This is probably the most common concern people have with intuitive eating. Listening to your body and eating intuitively may cause you to lose weight, gain weight or not change weight at all. But regardless of what happens to your weight, eating intuitively will lead to sustainable self-care. Did you know we all have a set point weight? It’s a weight that your body likes to be and stay at with very little effort. Practicing intuitive eating helps you get to a stable set point weight. This will reduce your diet cycle of constantly losing or gaining weight. Your set point weight is based on a few things including: your particular body, your genetics and your past history with weight loss or gain cycling. You know you hit your set point weight when your clothes fit basically the same every day. Some days we will fluctuate more than others depending on your menstrual cycle, stress, or even the seasons.
If you do lose weight, don’t look at intuitive eating as a “good” diet. This will keep you in that diet mentality and you will focus on your weight rather than self-care. Weight doesn’t define your worth and success isn’t determined by the number on the scale. intuitive eating allows you to nourish your body and be well and happy. Remember it’s a process; be patient and kind to yourself.
When trying to become healthier and more fit, self-sabotage is a common theme that appears along the way. Whether we recognize it or not, it’s a common issue many people face when they are trying to achieve their goals. So how can we fix this? Well, we can’t FIX it per se, but if we are aware of the sabotage, it makes it easier for us to get back on track.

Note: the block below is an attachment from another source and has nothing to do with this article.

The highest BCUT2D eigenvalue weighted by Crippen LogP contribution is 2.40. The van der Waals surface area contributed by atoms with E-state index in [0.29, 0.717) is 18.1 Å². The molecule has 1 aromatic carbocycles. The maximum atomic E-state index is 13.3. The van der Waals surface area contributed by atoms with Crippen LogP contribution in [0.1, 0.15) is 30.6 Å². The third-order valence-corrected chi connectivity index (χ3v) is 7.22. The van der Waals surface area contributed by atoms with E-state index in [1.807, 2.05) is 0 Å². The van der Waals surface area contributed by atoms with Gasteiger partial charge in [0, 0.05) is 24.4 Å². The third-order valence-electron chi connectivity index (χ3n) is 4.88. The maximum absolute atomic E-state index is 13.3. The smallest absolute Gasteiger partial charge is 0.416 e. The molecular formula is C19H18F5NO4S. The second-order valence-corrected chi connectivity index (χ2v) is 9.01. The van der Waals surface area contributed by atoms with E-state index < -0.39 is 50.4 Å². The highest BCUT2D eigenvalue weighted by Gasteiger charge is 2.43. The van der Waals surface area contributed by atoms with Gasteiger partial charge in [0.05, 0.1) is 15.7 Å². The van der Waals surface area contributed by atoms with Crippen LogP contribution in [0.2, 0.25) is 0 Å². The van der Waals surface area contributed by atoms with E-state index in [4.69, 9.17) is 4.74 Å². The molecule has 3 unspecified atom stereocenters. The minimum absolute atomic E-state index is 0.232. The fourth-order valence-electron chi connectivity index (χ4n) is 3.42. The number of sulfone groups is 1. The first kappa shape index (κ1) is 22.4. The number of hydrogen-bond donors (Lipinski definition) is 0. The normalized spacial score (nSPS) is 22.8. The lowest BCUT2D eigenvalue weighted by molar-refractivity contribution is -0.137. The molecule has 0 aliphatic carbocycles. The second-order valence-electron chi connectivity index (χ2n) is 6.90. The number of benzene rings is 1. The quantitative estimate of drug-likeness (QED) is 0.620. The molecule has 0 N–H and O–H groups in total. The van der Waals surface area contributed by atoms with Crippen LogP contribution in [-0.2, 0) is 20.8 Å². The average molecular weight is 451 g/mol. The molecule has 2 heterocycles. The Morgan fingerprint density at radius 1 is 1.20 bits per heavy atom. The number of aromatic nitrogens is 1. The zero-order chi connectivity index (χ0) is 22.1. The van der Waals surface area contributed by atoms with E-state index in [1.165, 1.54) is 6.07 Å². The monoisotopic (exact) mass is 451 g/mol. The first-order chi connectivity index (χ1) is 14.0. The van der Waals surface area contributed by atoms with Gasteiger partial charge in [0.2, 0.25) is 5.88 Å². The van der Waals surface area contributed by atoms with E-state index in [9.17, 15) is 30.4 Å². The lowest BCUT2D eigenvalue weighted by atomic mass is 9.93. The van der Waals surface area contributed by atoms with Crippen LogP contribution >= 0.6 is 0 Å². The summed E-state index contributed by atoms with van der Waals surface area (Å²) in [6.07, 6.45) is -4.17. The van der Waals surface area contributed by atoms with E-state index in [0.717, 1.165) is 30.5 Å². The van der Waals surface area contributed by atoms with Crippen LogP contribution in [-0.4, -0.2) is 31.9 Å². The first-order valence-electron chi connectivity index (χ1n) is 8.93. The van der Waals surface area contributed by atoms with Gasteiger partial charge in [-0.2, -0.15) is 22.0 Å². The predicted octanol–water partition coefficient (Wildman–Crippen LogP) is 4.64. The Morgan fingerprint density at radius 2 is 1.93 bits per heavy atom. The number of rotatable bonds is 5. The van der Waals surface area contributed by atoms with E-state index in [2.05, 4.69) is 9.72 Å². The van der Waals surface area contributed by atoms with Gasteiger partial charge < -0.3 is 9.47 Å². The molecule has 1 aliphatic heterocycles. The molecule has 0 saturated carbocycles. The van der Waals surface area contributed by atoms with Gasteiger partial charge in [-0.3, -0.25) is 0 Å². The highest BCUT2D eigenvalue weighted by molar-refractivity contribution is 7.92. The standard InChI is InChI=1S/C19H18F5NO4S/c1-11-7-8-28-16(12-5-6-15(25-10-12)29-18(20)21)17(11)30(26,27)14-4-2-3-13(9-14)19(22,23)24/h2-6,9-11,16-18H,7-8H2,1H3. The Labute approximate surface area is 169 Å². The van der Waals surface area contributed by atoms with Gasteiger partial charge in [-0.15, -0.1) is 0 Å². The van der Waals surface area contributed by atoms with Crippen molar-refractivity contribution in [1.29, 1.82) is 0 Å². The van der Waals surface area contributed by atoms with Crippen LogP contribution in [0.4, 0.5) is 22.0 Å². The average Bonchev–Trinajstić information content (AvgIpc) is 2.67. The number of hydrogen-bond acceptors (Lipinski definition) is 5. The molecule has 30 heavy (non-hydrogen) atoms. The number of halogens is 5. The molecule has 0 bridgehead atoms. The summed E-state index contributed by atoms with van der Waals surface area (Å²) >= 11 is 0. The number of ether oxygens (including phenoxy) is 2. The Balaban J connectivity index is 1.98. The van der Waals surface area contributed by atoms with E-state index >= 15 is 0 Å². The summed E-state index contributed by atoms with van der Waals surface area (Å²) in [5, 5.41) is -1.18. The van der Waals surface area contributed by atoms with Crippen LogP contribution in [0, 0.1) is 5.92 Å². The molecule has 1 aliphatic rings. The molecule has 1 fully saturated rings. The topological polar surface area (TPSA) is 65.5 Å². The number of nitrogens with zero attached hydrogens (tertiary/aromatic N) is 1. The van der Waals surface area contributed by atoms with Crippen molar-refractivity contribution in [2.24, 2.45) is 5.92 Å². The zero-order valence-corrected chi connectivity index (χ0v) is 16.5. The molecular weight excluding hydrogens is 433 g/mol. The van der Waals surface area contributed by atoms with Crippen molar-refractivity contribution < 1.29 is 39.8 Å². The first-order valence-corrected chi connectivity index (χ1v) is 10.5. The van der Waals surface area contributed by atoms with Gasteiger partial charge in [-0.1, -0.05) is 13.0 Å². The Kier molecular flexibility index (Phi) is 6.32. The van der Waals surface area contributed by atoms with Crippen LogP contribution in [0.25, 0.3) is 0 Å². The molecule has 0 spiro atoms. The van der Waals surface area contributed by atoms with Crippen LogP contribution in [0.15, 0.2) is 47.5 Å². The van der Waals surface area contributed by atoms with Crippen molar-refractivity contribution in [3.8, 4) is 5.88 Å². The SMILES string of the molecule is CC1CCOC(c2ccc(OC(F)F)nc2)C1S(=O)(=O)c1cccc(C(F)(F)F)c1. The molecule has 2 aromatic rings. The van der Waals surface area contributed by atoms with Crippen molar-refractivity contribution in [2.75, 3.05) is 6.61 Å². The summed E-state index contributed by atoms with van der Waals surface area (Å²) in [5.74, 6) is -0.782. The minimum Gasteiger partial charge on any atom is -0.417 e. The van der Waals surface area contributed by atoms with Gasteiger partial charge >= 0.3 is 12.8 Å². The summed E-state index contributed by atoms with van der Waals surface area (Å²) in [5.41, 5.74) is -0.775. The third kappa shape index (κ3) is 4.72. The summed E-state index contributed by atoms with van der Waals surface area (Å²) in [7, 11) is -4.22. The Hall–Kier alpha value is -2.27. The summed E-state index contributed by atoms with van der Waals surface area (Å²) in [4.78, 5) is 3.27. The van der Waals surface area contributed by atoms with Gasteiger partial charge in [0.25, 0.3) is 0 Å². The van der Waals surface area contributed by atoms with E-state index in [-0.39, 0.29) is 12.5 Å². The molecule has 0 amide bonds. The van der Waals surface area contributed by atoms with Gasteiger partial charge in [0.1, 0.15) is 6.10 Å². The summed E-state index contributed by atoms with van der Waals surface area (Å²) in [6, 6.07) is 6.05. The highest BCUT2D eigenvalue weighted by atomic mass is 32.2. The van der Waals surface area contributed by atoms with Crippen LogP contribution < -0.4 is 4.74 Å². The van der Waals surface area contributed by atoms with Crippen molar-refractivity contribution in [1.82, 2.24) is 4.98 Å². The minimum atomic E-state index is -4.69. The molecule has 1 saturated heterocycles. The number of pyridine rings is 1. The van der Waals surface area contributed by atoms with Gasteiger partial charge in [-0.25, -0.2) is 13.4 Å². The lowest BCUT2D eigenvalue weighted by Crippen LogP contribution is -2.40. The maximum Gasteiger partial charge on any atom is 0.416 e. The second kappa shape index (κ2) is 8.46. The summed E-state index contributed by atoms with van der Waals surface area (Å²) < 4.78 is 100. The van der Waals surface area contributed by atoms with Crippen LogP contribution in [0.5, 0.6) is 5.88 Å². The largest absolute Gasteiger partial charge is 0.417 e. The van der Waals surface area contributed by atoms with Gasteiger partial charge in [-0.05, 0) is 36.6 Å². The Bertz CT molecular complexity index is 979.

Self-sabotage can come from two places: the behavior of your family, friends and colleagues, or from your own inner rebellion. First let’s talk about sabotage from people in your life. When others watch us venture into this healthy lifestyle, some make negative comments about it. You may notice that people can feel threatened that you are embarking on this change and they may try to tempt you with food or activities that might not be in aligned with your goals. This type of sabotage can be very difficult because we desire to be accepted. We can feel guilty and threatened so we end up sabotaging ourselves in order to fit in. Many of us have a fear of not being loved. If we choose to be different from the crowd, we stand out. For the most part, people don’t like to stand out. Especially if it’s in a “negative” way.
When we take that step to better ourselves, relationships often are forced to shift. It’s important that you surround yourself with people who encourage you during your journey. Check out my most recent blog, Surround Yourself Around People Who Lift You Up for more on this topic. Like I discuss in that blog, it’s something I’ve really learned this past year. It’s SO important to make sure you surround yourself around positive people who support you. If you want to progress at all, I would even say it’s vital. So try and reflect on your current relationships, remember energies are contagious.
Now let’s talk about self-sabotage. When we take our lives into our own hands we tend to fear the unknown. We fear the change; we fear what might happen in 2 months time. What if you don’t lose those the weight you’ve been trying to lose for years? What if you fail? When we fail, we often make excuses for why we failed. That’s another form of self-sabotage. Because when you make excuses, you’re not taking responsibility for your actions.
Remember, make this about YOU, your health and how you want your life to turn out. Focus on feeling better and getting healthier. Try not to focus on a specific number. Don’t let the number on your scale define your worth and instead base success off of how you feel. Do you feel better? Do you have more energy? Are you happier? Those are the important things!
If you find yourself sabotaging yourself or letting other peoples opinions sabotage you, don’t get discouraged! It’s 100% normal and it happens to just about everybody. Take a step back and remember you are doing this for you. This is your life, your body and your mind. Make yourself a priority; I promise you will thank yourself later.
Just a girl writing down her thoughts on life post-trauma and body acceptance.